As we discussed in What’s Happening To The Discovery Institute?, the Discoveroids’ thin facade of rationality — which was never very persuasive — has been shattered beyond repair, and now lies in fragments on the floor of their dingy Seattle headquarters.
They’ve had tantrums before — lots of them — for example: Discovery Institute — Ignored Again!, and they’ve never stopped ranting about Kitzmiller v. Dover Area School District, but nothing compares to this. The event that triggered their behavioral breakdown — evidenced by thirteen screaming posts in four days — was a trivial matter. A religious denomination was having a private conference, and they refused to let the Discoveroids have an exhibition table at the event. Boo hoo!
For some reason — which seems incomprehensible to the rational mind — the Discoveroids are treating this as if it were a death blow. Now they have yet another post on the same topic at their creationist blog: United Methodist General Conference Secretary Responds on Intelligent Design Ban. Wowie — they got a response! Here are some excerpts, with bold font added by us:
Rev. Jay Voorhees, Executive Editor of the United Methodist Reporter, has published a short report on his church’s ban on intelligent design. As readers will know, the UMC barred Discovery Institute from having an information table at the upcoming General Conference in Portland, Oregon.
The Discoveroid post has no byline, and we haven’t checked out their link to the “short report” from the Methodists. It’s always hazardous to assume that creationists are quoting something accurately, but we’ll present the Discoveroids’ reaction — for what it’s worth. They say:
They [the Methodists] have offered a variety of rationales for the action, none that makes much sense, and in the article Rev. Voorhees quotes the secretary of the General Conference, who circles back to this:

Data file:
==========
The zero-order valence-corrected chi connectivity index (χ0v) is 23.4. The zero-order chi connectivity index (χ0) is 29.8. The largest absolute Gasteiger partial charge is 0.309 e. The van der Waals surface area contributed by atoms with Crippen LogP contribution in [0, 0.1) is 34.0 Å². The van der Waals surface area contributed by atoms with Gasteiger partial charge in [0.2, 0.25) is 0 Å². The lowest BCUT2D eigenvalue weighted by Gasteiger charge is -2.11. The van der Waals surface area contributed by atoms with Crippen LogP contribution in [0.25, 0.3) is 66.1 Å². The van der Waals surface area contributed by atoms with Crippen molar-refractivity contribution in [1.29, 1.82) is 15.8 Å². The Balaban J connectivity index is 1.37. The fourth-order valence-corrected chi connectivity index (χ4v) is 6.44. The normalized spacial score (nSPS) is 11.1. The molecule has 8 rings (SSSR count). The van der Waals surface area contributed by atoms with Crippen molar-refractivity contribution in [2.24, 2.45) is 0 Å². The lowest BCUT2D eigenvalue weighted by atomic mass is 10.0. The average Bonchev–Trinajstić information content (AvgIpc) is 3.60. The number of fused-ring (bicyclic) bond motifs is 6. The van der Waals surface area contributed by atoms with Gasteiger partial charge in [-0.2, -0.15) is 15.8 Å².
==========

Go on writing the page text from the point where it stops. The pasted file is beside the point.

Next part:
[Alleged quote by the Discoveroids:] “The concern,” said Fitzgerald Reist, secretary of the General Conference, “is that the Discovery Institute’s stated mission is at odds with Resolution 5052 in The 2012 United Methodist Book of Resolutions.” This resolution states that “…the General Conference of The United Methodist Church go on record as opposing the introduction of any faith-based theories such as Creationism or Intelligent Design into the science curriculum of our public schools.”
“We are bound to follow the social teachings of our church,” said Reist.
Okay, the Methodists are following their rules. What’s wrong with that? The Discoveroids never object when some bible college boots out a faculty member who wants to teach evolution. They praise such schools for following their rules — see The Reality of Creationist “Academic Freedom”. Klinghoffer specifically defended a Bryan College witch hunt against science faculty who teach theistic evolution or old-Earth creationism — see No “Academic Freedom” at Bryan College. But for some reason, this Methodist action is different. Let’s read on:
Just following the rules, he says? We told UMC officials back in December, when the issue first came up, that we are on board with them about not pushing ID into public schools. We have consistently opposed such a move, and did so, very explicitly, in the context of [the] Dover case.
BWAHAHAHAHAHA! The Discoveroids don’t try to push intelligent design in public schools? Then what’s the purpose of their campaign promoting their peculiar Academic Freedom bills? The Discoveroids’ rant continues:
When we informed UMC staff of this, it seemed to go in one ear and out the other. In addition, ID is a science — not a faith-based idea.
BWAHAHAHAHAHA! Here’s more:
What’s more, if the UMC hierarchy is so concerned about following the “social teachings of our church,” then why do they embrace Home Depot and Staples?
Huh? What’s wrong with them? The Discoveroids claim:
[T]hose two businesses endorse a view marriage that, whatever its merits considered independently, runs straight up against the church’s clear doctrinal standards, a weightier thing than a mere resolution. The appearance of a double standard or opportunistic vetting is unavoidable.
A powerful point indeed — but only to a wildly theocratic denomination, not the Methodists. This is how the Discoveroids’ post ends:
Wouldn’t it be fascinating to receive a comment from Fitzgerald Reist on these points?
We get the strong impression that the Methodists aren’t going to cave in to the Discoveroids’ “pressure.” Good for them! So let the Discoveroids’ tantrum continue!
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